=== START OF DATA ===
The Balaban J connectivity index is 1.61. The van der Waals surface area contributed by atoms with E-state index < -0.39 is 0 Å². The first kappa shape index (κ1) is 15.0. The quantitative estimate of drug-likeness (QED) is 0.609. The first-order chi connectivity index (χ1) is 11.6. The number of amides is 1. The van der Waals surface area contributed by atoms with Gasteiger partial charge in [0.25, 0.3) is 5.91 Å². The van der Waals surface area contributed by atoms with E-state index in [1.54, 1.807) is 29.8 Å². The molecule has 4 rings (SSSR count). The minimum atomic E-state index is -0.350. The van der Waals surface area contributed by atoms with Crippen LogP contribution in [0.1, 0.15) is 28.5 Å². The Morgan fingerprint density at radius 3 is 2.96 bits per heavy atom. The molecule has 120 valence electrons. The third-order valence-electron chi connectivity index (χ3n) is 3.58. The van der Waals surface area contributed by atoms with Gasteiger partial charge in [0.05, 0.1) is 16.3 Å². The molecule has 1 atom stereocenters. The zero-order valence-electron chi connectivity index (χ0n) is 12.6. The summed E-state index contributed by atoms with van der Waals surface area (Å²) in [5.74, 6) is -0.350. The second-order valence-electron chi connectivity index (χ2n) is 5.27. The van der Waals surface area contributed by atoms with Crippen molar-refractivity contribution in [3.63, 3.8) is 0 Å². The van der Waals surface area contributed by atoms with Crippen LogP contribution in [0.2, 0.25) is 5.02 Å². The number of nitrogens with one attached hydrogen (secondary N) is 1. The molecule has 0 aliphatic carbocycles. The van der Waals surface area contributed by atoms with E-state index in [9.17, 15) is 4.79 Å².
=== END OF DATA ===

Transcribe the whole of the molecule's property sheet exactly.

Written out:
The Balaban J connectivity index is 1.61. The van der Waals surface area contributed by atoms with E-state index < -0.39 is 0 Å². The first kappa shape index (κ1) is 15.0. The quantitative estimate of drug-likeness (QED) is 0.609. The first-order chi connectivity index (χ1) is 11.6. The number of amides is 1. The van der Waals surface area contributed by atoms with Gasteiger partial charge in [0.25, 0.3) is 5.91 Å². The van der Waals surface area contributed by atoms with E-state index in [1.54, 1.807) is 29.8 Å². The molecule has 4 rings (SSSR count). The minimum atomic E-state index is -0.350. The van der Waals surface area contributed by atoms with Crippen LogP contribution in [0.1, 0.15) is 28.5 Å². The Morgan fingerprint density at radius 3 is 2.96 bits per heavy atom. The molecule has 120 valence electrons. The third-order valence-electron chi connectivity index (χ3n) is 3.58. The van der Waals surface area contributed by atoms with Gasteiger partial charge in [0.05, 0.1) is 16.3 Å². The molecule has 1 atom stereocenters. The zero-order valence-electron chi connectivity index (χ0n) is 12.6. The summed E-state index contributed by atoms with van der Waals surface area (Å²) in [5.74, 6) is -0.350. The second-order valence-electron chi connectivity index (χ2n) is 5.27. The van der Waals surface area contributed by atoms with Crippen molar-refractivity contribution in [3.63, 3.8) is 0 Å². The van der Waals surface area contributed by atoms with Crippen LogP contribution in [0.2, 0.25) is 5.02 Å². The number of nitrogens with one attached hydrogen (secondary N) is 1. The molecule has 0 aliphatic carbocycles. The van der Waals surface area contributed by atoms with E-state index in [9.17, 15) is 4.79 Å².